• Aucun résultat trouvé

Geometricity of the Hodge filtration on the $\infty$-stack of perfect complexes over $X_{DR}$


Academic year: 2021

Partager "Geometricity of the Hodge filtration on the $\infty$-stack of perfect complexes over $X_{DR}$"

En savoir plus ( Page)

Texte intégral


HAL Id: hal-00011204


Preprint submitted on 29 Apr 2008

HAL is a multi-disciplinary open access archive for the deposit and dissemination of sci-entific research documents, whether they are pub-lished or not. The documents may come from teaching and research institutions in France or abroad, or from public or private research centers.

L’archive ouverte pluridisciplinaire HAL, est destinée au dépôt et à la diffusion de documents scientifiques de niveau recherche, publiés ou non, émanant des établissements d’enseignement et de recherche français ou étrangers, des laboratoires publics ou privés.

Geometricity of the Hodge filtration on the

∞-stack of

perfect complexes over X_DR

Carlos Simpson

To cite this version:

Carlos Simpson. Geometricity of the Hodge filtration on the∞-stack of perfect complexes over X_DR. 2008. �hal-00011204v2�


hal-00011204, version 2 - 29 Apr 2008



Abstract. We construct a locally geometric ∞-stack MHod(X, P erf )

of perfect complexes with λ-connection structure on a smooth projective variety X. This maps to A1

/Gm, so it can be considered as the Hodge

filtration of its fiber over 1 which is MDR(X, Perf), parametrizing

com-plexes of DX-modules which are OX-perfect. We apply the result of

Toen-Vaqui´e that Perf(X) is locally geometric. The proof of geometric-ity of the map MHod(X, Perf) → P erf (X) uses a Hochschild-like notion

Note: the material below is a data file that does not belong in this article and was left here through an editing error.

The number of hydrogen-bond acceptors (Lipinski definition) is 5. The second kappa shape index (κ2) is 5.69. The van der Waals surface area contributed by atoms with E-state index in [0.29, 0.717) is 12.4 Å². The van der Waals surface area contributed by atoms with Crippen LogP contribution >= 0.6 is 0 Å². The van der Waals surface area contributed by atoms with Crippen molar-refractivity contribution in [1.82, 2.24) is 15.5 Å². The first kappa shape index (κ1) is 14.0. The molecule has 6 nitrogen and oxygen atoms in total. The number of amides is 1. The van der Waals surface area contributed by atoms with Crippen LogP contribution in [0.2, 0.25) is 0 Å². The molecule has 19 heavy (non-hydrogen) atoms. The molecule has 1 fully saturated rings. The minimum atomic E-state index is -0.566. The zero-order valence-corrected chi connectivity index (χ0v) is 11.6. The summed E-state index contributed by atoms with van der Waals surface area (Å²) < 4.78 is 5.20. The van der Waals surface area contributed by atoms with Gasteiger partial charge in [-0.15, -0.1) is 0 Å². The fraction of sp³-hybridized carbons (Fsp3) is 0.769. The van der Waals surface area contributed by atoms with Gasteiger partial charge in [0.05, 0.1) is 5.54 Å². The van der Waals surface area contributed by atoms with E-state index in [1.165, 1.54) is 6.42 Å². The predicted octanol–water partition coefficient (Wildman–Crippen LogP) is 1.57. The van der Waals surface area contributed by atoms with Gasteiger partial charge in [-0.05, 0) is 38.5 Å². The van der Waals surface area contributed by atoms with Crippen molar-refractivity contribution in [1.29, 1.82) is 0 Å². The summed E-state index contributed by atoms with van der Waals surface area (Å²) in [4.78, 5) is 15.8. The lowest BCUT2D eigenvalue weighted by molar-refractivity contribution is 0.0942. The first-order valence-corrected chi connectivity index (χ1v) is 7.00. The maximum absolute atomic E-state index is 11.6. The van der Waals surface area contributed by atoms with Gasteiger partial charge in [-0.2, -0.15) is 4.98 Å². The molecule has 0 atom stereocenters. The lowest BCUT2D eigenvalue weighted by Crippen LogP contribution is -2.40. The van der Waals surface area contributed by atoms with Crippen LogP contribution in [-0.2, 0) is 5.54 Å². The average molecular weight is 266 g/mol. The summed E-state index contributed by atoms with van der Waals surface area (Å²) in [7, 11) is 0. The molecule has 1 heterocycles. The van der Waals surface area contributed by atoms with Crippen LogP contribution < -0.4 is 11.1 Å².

of weak complexes of modules over a sheaf of rings of differential oper-ators. We prove a strictification result for these weak complexes, and also a strictification result for complexes of sheaves of O-modules over the big crystalline site.

1. Introduction

Recall that a perfect complex is a complex of quasicoherent sheaves which is locally quasiisomorphic to a bounded complex of vector bundles. Following a suggestion of Hirschowitz, we can consider the (∞, 1)-stack Perf of perfect complexes, obtained by applying the Dold-Puppe construction to the family of dg categories of perfect complexes considered by Bondal and Kapranov [75] [24]. If X → S is a smooth projective morphism we obtain an (∞, 1)-stack Perf(X/S) → S of moduli for perfect complexes on the fibers, defined as the relative morphism stack from X/S into Perf. Toen and Vaqui´e prove that Perf(X/S) is a locally geometric (∞, 1)-stack [131]. We would like to construct a locally geometric moduli stack of “perfect complexes with integrable connection” together with its nonabelian Hodge filtration.

Following Lurie [92] the notation (∞, 1)-category will refer to any of a number of different ways of looking at ∞-categories whose i-morphisms are invertible for i ≥ 2. The first and easiest possibility is the notion of “sim-plicial category”, however the model structure of [14] is often beneficially replaced by equivalent model category structures for Segal catgories [113] [134] [42] [127] [61] [15], quasicategories or restricted Kan complexes [73] [22], or Rezk categories [106]. The Baez-Dolan [6], Batanin [8] or any num-ber of other n-category theories [88] should also apply. When refering to [61] for the theory of (∞, 1)-stacks, we use the model category structure for

Key words and phrases. λ-connection, perfect complex, D-module, de Rham cohomol-ogy, Higgs bundle, Twistor space, Hochschild complex, Dold-Puppe.


Segal 1-categories which can be found in [61] [101] [15]. We don’t discuss these issues in the text.